Ted Willis, Baron Willis

Last updated
Ted Willis, Baron Willis
Born
Edward Henry Willis

13 January 1914
Tottenham, England
Died22 December 1992 (aged 78)
Chislehurst, Kent, England
Resting place Tottenham Cemetery
Spouse(s)Audrey Hale
Children2

Edward Henry Willis, Baron Willis (13 January 1914 – 22 December 1992) was a British playwright, novelist and screenwriter who was also politically active in support of the Labour Party. [1] [2] In 1941 he became the Secretary General of the Young Communist League, the youth branch of the Communist Party of Great Britain. [3]

Contents

Early life and War service

Born in Tottenham, Middlesex, in Patrick Dickinson's book Could Do Better, Willis described when he was leaving school at the age of fourteen: "I had a two-second 'career interview' with my Headmaster. He asked me what I wished to do for the future and I told him that I intended to become a writer. His response was a cackle followed by the remark: 'You will never make a writer in a hundred years. You haven't got the imagination for it or the intelligence. Go away and learn a good trade.'"

Willis was elected Chairman of the Labour League of Youth as the candidate of the left in 1937. He was also drama critic for the Daily Worker . [4]

Willis enlisted in the Royal Fusiliers in 1939, subsequently serving in the Army Kinematograph Service. [5] [6] He often spoke at meetings during the Second World War in favour of opening a second front, in order to help the Red Army, which was bearing the brunt of the Nazi onslaught.

Writing career

His passion for drama first manifested in plays he wrote for the Unity Theatre, based in a former chapel near St Pancras, during the war. He was best known for writing the television series Dixon of Dock Green , based on the stories of Gordon Snashall, a local Chislehurst policeman with whom he was great friends; the series ran for more than twenty years. He was Chairman of the Writers' Guild of Great Britain from 1958 to 1964. Willis created several British television series such as Virgin of the Secret Service , Hunter's Walk, The Adventures of Black Beauty , Copper's End, Sergeant Cork and Mrs Thursday .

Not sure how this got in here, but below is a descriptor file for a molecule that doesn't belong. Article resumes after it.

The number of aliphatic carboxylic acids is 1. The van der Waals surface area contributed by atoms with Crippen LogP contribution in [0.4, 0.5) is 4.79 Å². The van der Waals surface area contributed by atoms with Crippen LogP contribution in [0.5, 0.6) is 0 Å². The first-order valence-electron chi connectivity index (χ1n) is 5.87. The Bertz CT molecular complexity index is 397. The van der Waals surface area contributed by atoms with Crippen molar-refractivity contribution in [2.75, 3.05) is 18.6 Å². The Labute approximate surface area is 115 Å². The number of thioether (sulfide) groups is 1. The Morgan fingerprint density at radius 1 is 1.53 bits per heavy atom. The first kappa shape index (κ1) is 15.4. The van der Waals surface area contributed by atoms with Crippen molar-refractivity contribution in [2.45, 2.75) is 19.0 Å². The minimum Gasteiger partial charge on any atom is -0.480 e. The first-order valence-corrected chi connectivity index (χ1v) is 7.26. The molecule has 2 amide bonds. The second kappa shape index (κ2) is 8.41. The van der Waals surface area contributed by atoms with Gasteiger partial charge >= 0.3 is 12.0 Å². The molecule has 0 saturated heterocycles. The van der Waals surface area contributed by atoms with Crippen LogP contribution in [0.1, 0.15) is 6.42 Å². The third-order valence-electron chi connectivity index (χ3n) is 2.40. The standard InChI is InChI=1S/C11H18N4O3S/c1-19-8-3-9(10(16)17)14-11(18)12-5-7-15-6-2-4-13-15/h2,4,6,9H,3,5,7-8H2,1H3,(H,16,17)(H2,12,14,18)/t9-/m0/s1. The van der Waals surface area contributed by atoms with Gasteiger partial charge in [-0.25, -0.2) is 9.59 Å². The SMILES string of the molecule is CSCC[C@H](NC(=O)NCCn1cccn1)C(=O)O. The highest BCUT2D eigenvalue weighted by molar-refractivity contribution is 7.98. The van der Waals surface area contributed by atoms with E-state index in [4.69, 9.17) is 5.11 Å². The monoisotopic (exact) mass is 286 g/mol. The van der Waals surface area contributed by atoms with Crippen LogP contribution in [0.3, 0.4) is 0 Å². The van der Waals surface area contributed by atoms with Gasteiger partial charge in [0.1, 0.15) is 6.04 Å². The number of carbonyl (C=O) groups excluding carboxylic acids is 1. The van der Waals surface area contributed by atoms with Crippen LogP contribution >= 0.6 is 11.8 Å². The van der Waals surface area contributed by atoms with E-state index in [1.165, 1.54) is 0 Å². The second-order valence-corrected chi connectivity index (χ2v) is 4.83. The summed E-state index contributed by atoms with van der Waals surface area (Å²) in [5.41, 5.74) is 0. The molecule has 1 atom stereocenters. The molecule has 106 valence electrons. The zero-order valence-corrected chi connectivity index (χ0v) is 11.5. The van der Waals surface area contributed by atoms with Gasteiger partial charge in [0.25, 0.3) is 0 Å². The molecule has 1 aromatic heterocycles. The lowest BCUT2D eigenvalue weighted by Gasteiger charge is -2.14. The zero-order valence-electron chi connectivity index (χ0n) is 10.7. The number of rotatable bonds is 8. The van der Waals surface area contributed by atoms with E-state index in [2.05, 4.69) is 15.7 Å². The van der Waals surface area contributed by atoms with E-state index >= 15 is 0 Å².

He was listed in the Guinness Book of Records as the world's most prolific writer for television; he also wrote 34 stage plays and a number of feature films. [5]

Honours and awards

Announced on 23 December 1963 he was awarded a life peerage, [7] which was created on 21 January 1964 with the title Baron Willis, of Chislehurst in the County of Kent, [8] on a Labour Party nomination. [9]

Willis was the subject of This Is Your Life in 1959 when he was surprised by Eamonn Andrews in the club at the BBC's Lime Grove Studios, in London's Shepherd's Bush.

Coat of arms of Ted Willis, Baron Willis
Coronet of a British Baron.svg
Willis Escutcheon.png
Coronet
Coronet of a Baron
Crest
In front of a Weeping Willow Tree a Well Head proper
Escutcheon
Or a Saltire Gules on a Chief Vert three Fountains
Supporters
On either side a Willet (Common Snipe) proper supporting with the beak a Quill Or
Motto
Will well [10]

Personal life

He married the actress Audrey Hale in 1944 and they had a son and a daughter. [6] He died of a heart attack at his home in Chislehurst, Kent in December 1992 aged 78, [5] and was buried at Tottenham Cemetery. [11]

Credits

Selected plays

Films

Selected TV

Related Research Articles